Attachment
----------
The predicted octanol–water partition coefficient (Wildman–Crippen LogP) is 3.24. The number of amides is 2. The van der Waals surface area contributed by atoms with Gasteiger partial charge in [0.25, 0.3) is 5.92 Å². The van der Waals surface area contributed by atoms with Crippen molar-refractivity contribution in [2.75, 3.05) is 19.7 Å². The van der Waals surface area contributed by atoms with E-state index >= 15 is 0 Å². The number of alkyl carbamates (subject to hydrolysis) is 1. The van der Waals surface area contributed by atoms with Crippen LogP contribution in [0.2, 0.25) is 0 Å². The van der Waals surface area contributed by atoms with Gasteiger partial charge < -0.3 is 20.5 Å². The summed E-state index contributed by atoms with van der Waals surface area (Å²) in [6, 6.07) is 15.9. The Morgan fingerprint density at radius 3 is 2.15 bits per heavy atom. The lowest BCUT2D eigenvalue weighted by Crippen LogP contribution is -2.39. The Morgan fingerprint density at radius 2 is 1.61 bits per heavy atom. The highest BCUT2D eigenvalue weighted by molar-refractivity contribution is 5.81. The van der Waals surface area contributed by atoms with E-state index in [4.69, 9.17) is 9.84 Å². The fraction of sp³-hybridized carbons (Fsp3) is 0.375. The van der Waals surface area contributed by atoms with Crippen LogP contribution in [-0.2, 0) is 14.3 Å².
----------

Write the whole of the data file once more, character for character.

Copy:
The predicted octanol–water partition coefficient (Wildman–Crippen LogP) is 3.24. The number of amides is 2. The van der Waals surface area contributed by atoms with Gasteiger partial charge in [0.25, 0.3) is 5.92 Å². The van der Waals surface area contributed by atoms with Crippen molar-refractivity contribution in [2.75, 3.05) is 19.7 Å². The van der Waals surface area contributed by atoms with E-state index >= 15 is 0 Å². The number of alkyl carbamates (subject to hydrolysis) is 1. The van der Waals surface area contributed by atoms with Crippen LogP contribution in [0.2, 0.25) is 0 Å². The van der Waals surface area contributed by atoms with Gasteiger partial charge < -0.3 is 20.5 Å². The summed E-state index contributed by atoms with van der Waals surface area (Å²) in [6, 6.07) is 15.9. The Morgan fingerprint density at radius 3 is 2.15 bits per heavy atom. The lowest BCUT2D eigenvalue weighted by Crippen LogP contribution is -2.39. The Morgan fingerprint density at radius 2 is 1.61 bits per heavy atom. The highest BCUT2D eigenvalue weighted by molar-refractivity contribution is 5.81. The van der Waals surface area contributed by atoms with E-state index in [4.69, 9.17) is 9.84 Å². The fraction of sp³-hybridized carbons (Fsp3) is 0.375. The van der Waals surface area contributed by atoms with Crippen LogP contribution in [-0.2, 0) is 14.3 Å².